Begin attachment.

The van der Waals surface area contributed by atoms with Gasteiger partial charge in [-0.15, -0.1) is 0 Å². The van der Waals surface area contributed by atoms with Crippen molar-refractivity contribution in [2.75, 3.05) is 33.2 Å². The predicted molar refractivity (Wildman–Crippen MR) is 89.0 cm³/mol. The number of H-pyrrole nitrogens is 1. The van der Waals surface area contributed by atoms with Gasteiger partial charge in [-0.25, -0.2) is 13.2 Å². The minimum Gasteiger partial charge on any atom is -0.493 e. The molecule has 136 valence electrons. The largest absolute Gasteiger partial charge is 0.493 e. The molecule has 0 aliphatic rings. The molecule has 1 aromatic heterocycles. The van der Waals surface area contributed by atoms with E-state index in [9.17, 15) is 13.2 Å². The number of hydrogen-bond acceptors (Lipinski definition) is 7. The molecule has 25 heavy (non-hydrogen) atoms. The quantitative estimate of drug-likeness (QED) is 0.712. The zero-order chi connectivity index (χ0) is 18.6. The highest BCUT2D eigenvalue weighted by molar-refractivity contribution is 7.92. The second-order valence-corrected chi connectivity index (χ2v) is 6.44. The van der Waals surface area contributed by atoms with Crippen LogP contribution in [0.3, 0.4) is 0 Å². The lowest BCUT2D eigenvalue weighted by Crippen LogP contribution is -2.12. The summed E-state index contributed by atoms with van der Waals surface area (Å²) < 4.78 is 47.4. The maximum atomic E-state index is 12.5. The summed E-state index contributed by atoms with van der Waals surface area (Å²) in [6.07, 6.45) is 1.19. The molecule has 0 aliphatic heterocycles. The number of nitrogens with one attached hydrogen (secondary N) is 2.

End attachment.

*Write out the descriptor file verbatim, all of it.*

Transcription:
The van der Waals surface area contributed by atoms with Gasteiger partial charge in [-0.15, -0.1) is 0 Å². The van der Waals surface area contributed by atoms with Crippen molar-refractivity contribution in [2.75, 3.05) is 33.2 Å². The predicted molar refractivity (Wildman–Crippen MR) is 89.0 cm³/mol. The number of H-pyrrole nitrogens is 1. The van der Waals surface area contributed by atoms with Gasteiger partial charge in [-0.25, -0.2) is 13.2 Å². The minimum Gasteiger partial charge on any atom is -0.493 e. The molecule has 136 valence electrons. The largest absolute Gasteiger partial charge is 0.493 e. The molecule has 0 aliphatic rings. The molecule has 1 aromatic heterocycles. The van der Waals surface area contributed by atoms with E-state index in [9.17, 15) is 13.2 Å². The number of hydrogen-bond acceptors (Lipinski definition) is 7. The molecule has 25 heavy (non-hydrogen) atoms. The quantitative estimate of drug-likeness (QED) is 0.712. The zero-order chi connectivity index (χ0) is 18.6. The highest BCUT2D eigenvalue weighted by molar-refractivity contribution is 7.92. The second-order valence-corrected chi connectivity index (χ2v) is 6.44. The van der Waals surface area contributed by atoms with Crippen LogP contribution in [0.3, 0.4) is 0 Å². The lowest BCUT2D eigenvalue weighted by Crippen LogP contribution is -2.12. The summed E-state index contributed by atoms with van der Waals surface area (Å²) < 4.78 is 47.4. The maximum atomic E-state index is 12.5. The summed E-state index contributed by atoms with van der Waals surface area (Å²) in [6.07, 6.45) is 1.19. The molecule has 0 aliphatic heterocycles. The number of nitrogens with one attached hydrogen (secondary N) is 2.